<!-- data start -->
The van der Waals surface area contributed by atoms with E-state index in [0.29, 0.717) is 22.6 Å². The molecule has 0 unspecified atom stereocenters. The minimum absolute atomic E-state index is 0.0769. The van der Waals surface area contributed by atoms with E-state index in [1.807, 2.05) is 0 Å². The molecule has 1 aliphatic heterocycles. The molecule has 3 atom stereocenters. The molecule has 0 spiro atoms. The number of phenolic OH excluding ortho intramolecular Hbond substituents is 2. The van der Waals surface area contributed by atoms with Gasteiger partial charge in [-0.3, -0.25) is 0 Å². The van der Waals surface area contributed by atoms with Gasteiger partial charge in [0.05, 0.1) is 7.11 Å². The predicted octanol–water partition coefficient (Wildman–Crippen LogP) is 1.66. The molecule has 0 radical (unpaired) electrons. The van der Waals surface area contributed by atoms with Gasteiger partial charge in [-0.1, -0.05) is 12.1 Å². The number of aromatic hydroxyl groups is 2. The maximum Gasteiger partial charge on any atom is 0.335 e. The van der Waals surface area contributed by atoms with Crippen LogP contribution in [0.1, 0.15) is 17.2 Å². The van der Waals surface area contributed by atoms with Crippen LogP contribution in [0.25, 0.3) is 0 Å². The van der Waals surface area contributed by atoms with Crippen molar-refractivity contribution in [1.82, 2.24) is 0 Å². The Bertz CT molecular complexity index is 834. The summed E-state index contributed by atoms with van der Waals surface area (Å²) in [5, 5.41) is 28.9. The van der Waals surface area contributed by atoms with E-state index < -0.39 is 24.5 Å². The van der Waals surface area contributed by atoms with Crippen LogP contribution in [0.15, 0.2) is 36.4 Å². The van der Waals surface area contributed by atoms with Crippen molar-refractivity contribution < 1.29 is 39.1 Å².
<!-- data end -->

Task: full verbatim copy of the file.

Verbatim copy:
The van der Waals surface area contributed by atoms with E-state index in [0.29, 0.717) is 22.6 Å². The molecule has 0 unspecified atom stereocenters. The minimum absolute atomic E-state index is 0.0769. The van der Waals surface area contributed by atoms with E-state index in [1.807, 2.05) is 0 Å². The molecule has 1 aliphatic heterocycles. The molecule has 3 atom stereocenters. The molecule has 0 spiro atoms. The number of phenolic OH excluding ortho intramolecular Hbond substituents is 2. The van der Waals surface area contributed by atoms with Gasteiger partial charge in [-0.3, -0.25) is 0 Å². The van der Waals surface area contributed by atoms with Gasteiger partial charge in [0.05, 0.1) is 7.11 Å². The predicted octanol–water partition coefficient (Wildman–Crippen LogP) is 1.66. The molecule has 0 radical (unpaired) electrons. The van der Waals surface area contributed by atoms with Gasteiger partial charge in [-0.1, -0.05) is 12.1 Å². The number of aromatic hydroxyl groups is 2. The maximum Gasteiger partial charge on any atom is 0.335 e. The van der Waals surface area contributed by atoms with Crippen LogP contribution in [0.1, 0.15) is 17.2 Å². The van der Waals surface area contributed by atoms with Crippen LogP contribution in [0.25, 0.3) is 0 Å². The van der Waals surface area contributed by atoms with Crippen molar-refractivity contribution in [1.82, 2.24) is 0 Å². The Bertz CT molecular complexity index is 834. The summed E-state index contributed by atoms with van der Waals surface area (Å²) in [5, 5.41) is 28.9. The van der Waals surface area contributed by atoms with E-state index < -0.39 is 24.5 Å². The van der Waals surface area contributed by atoms with Crippen LogP contribution in [0.15, 0.2) is 36.4 Å². The van der Waals surface area contributed by atoms with Crippen molar-refractivity contribution < 1.29 is 39.1 Å².